August & September at the Movie Morlocks


The last couple of months have been extremely difficult. In between doctor’s appointments while dealing with some eye problems I suffered a major shake up in the Napa earthquake, which did a lot of damage to my home & neighborhood. Naturally this impaired my writing but I still managed to compile a few articles for the TCM Movie Morlocks’ blog.

Carole Lombard’s Lasting Impact … on Napa!
Excerpt: “While pursuing my personal interest in local history here in Napa I was pleasantly surprised to discover how one of my favorite funny ladies, the brassy blonde bombshell Carole Lombard, had made a lasting impression on the area when she visited California’s Wine Country in 1939 to star in Garson Kanin’s THEY KNEW WHAT THEY WANTED (1940). This notable RKO production was based on a Pulitzer Prize winning play written by Sidney Howard that chronicled a complicated love triangle between an ambitious San Francisco waitress (Carole Lombard), a simple-minded Italian grape farmer (Charles Laughton) and his affable ranch hand (William Gargan). Much of the film was shot on location in the Napa Valley and during that time Lombard, along with her costars and husband Clark Gable, toured wineries, mingled with locals and befriended some well-heeled residents who still fondly recall family stories about encountering the lovely Lombard.”

Memories of Lauren Bacall 1924-2014
Excerpt: “Film fans have endured a rough summer. We’ve lost many talented people who have brought us immeasurable joy. Today I’d like to celebrate the late great Lauren ‘Betty’ Bacall who mesmerized audiences with her incredible beauty, quick wit, smoky voice and sultry style. She was a beloved stage and screen actress but she was also much more including an award-winning writer, a socially conscious political activist, an avid fashion enthusiast who designed her own maternity clothes and a survivor who out-lived two husbands (Humphrey Bogart and Jason Robards) and managed to raise three children on her own. What follows is a stunning gallery of portraits as well as a collection of personal observations about Bacall from friends, acquaintances and family members who knew her and loved her.”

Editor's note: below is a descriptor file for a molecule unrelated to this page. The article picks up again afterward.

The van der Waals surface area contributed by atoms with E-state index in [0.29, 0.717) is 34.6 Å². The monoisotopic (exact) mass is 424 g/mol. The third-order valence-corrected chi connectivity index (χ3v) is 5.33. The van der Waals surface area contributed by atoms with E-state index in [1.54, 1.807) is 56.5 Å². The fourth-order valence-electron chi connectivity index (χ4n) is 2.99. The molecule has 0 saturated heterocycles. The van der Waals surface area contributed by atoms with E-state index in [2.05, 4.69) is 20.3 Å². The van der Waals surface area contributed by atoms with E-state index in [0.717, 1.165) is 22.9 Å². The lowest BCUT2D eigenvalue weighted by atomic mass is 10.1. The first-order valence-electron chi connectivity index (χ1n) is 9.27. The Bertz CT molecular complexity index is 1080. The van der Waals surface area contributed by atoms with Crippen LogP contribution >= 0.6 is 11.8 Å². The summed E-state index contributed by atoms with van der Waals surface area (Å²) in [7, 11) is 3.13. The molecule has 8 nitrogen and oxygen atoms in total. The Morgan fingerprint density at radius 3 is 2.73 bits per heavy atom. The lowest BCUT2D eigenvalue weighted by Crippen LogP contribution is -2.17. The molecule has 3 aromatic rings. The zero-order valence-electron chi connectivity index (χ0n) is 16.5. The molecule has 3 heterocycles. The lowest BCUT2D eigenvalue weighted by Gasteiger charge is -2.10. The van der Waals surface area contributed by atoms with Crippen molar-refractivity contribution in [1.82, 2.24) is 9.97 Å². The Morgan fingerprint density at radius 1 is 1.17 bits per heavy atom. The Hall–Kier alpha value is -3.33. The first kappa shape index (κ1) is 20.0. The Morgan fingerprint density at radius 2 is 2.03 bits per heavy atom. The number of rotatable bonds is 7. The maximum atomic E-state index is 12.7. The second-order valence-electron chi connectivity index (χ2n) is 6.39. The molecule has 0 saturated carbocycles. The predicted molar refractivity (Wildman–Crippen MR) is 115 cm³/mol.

Saying Good Night to Brian G. Hutton (1935-2014)
Excerpt: “I’m particularly fond of the two films Hutton crafted with Elizabeth Taylor in the 1970s during an intriguing period in her career that is often dismissed by critics as well as fickle fans. The first film Hutton and Taylor made together was a twisted love triangle with the cheeky American title X, Y & Z (1972). This blacker than black comedy pitted Taylor against Michael Caine in a sort of sexy update of WHO’S AFRAID OF VIRGINIA WOOLF set in swinging London. The film didn’t fare all that well with critics but audiences seemed to appreciate it and Taylor enjoyed working with the affable director who kept his two stars laughing during the shoot. Their second film was the Hitchcockian thriller NIGHT WATCH (1973), which reunited Taylor with Laurence Harvey, her longtime friend and costar from the Oscar winning BUTTERFIELD 8 (1960). Of the two films Hutton made with Taylor, NIGHT WATCH is my personal favorite for a number of reasons. First and foremost it’s a great little suspense filled feature with some surprising twists and turns that provided Elizabeth Taylor with one of her meatiest late career roles. Besides reuniting her with Harvey, the cast also includes horror film and television favorites Billie Whitelaw (TWISTED NERVE; 1968, FRENZY; 1972, THE OMEN; 1976, Etc.) and Linda Hayden (TASTE THE BLOOD OF DRACULA; 1970, THE BLOOD ON SATAN’S CLAW; 1971, MADHOUSE; 1974, Etc.) as well as Robert Lang (THE HOUSE THAT DRIPPED BLOOD; 1971, THE MEDUSA TOUCH; 1978, TALES OF THE UNEXPECTED; 1980, Etc.).”